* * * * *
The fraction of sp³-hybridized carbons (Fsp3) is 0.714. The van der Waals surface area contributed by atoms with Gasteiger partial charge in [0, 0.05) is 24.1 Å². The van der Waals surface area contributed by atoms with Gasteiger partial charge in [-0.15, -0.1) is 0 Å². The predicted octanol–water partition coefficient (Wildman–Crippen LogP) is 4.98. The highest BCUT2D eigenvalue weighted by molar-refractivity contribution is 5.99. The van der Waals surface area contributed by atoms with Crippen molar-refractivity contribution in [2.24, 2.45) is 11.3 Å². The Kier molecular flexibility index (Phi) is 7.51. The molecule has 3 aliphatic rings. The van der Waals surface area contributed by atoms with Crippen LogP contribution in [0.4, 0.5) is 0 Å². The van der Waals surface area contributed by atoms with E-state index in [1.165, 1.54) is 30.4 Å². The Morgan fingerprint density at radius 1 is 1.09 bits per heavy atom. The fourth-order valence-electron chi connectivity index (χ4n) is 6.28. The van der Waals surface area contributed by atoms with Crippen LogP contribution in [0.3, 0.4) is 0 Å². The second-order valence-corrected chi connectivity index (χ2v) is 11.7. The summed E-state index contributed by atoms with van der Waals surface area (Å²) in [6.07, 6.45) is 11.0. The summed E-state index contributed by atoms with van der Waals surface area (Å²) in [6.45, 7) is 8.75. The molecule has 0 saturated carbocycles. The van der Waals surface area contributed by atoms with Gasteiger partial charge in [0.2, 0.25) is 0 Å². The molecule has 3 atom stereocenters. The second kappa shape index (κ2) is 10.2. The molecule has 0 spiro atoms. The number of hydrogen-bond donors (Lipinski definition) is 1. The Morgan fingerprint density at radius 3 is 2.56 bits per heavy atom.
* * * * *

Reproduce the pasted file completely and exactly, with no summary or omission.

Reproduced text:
The fraction of sp³-hybridized carbons (Fsp3) is 0.714. The van der Waals surface area contributed by atoms with Gasteiger partial charge in [0, 0.05) is 24.1 Å². The van der Waals surface area contributed by atoms with Gasteiger partial charge in [-0.15, -0.1) is 0 Å². The predicted octanol–water partition coefficient (Wildman–Crippen LogP) is 4.98. The highest BCUT2D eigenvalue weighted by molar-refractivity contribution is 5.99. The van der Waals surface area contributed by atoms with Crippen molar-refractivity contribution in [2.24, 2.45) is 11.3 Å². The Kier molecular flexibility index (Phi) is 7.51. The molecule has 3 aliphatic rings. The van der Waals surface area contributed by atoms with Crippen LogP contribution in [0.4, 0.5) is 0 Å². The van der Waals surface area contributed by atoms with E-state index in [1.165, 1.54) is 30.4 Å². The Morgan fingerprint density at radius 1 is 1.09 bits per heavy atom. The fourth-order valence-electron chi connectivity index (χ4n) is 6.28. The van der Waals surface area contributed by atoms with Crippen LogP contribution in [0.3, 0.4) is 0 Å². The second-order valence-corrected chi connectivity index (χ2v) is 11.7. The summed E-state index contributed by atoms with van der Waals surface area (Å²) in [6.07, 6.45) is 11.0. The summed E-state index contributed by atoms with van der Waals surface area (Å²) in [6.45, 7) is 8.75. The molecule has 0 saturated carbocycles. The van der Waals surface area contributed by atoms with Gasteiger partial charge in [0.2, 0.25) is 0 Å². The molecule has 3 atom stereocenters. The second kappa shape index (κ2) is 10.2. The molecule has 0 spiro atoms. The number of hydrogen-bond donors (Lipinski definition) is 1. The Morgan fingerprint density at radius 3 is 2.56 bits per heavy atom.